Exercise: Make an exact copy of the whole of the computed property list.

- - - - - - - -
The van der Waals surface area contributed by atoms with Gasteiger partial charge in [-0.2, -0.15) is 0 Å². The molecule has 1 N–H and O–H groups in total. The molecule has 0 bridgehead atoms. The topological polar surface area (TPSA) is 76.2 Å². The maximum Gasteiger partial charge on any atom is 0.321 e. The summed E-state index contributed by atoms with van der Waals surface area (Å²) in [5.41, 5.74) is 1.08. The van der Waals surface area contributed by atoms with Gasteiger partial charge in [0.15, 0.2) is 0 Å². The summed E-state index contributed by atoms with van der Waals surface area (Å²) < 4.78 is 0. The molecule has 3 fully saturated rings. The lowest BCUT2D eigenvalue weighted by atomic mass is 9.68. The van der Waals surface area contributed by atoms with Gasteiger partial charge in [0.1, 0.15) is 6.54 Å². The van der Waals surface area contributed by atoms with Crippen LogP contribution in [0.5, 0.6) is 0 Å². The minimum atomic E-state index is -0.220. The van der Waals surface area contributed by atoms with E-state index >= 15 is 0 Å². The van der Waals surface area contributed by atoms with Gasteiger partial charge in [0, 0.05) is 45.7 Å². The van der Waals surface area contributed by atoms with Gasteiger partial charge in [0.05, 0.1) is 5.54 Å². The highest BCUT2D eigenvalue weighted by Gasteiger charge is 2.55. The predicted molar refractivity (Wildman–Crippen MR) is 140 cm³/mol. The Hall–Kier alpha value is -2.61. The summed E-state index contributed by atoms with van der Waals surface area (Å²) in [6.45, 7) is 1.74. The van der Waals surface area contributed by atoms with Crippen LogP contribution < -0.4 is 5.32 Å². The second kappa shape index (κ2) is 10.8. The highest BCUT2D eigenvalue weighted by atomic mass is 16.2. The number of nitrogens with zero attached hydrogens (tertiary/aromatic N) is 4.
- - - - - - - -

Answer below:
The van der Waals surface area contributed by atoms with Gasteiger partial charge in [-0.2, -0.15) is 0 Å². The molecule has 1 N–H and O–H groups in total. The molecule has 0 bridgehead atoms. The topological polar surface area (TPSA) is 76.2 Å². The maximum Gasteiger partial charge on any atom is 0.321 e. The summed E-state index contributed by atoms with van der Waals surface area (Å²) in [5.41, 5.74) is 1.08. The van der Waals surface area contributed by atoms with Gasteiger partial charge in [0.15, 0.2) is 0 Å². The summed E-state index contributed by atoms with van der Waals surface area (Å²) < 4.78 is 0. The molecule has 3 fully saturated rings. The lowest BCUT2D eigenvalue weighted by atomic mass is 9.68. The van der Waals surface area contributed by atoms with Gasteiger partial charge in [0.1, 0.15) is 6.54 Å². The van der Waals surface area contributed by atoms with Crippen LogP contribution in [0.5, 0.6) is 0 Å². The minimum atomic E-state index is -0.220. The van der Waals surface area contributed by atoms with E-state index >= 15 is 0 Å². The van der Waals surface area contributed by atoms with Gasteiger partial charge in [0, 0.05) is 45.7 Å². The van der Waals surface area contributed by atoms with Gasteiger partial charge in [0.05, 0.1) is 5.54 Å². The highest BCUT2D eigenvalue weighted by Gasteiger charge is 2.55. The predicted molar refractivity (Wildman–Crippen MR) is 140 cm³/mol. The Hall–Kier alpha value is -2.61. The summed E-state index contributed by atoms with van der Waals surface area (Å²) in [6.45, 7) is 1.74. The van der Waals surface area contributed by atoms with Crippen LogP contribution < -0.4 is 5.32 Å². The second kappa shape index (κ2) is 10.8. The highest BCUT2D eigenvalue weighted by atomic mass is 16.2. The number of nitrogens with zero attached hydrogens (tertiary/aromatic N) is 4.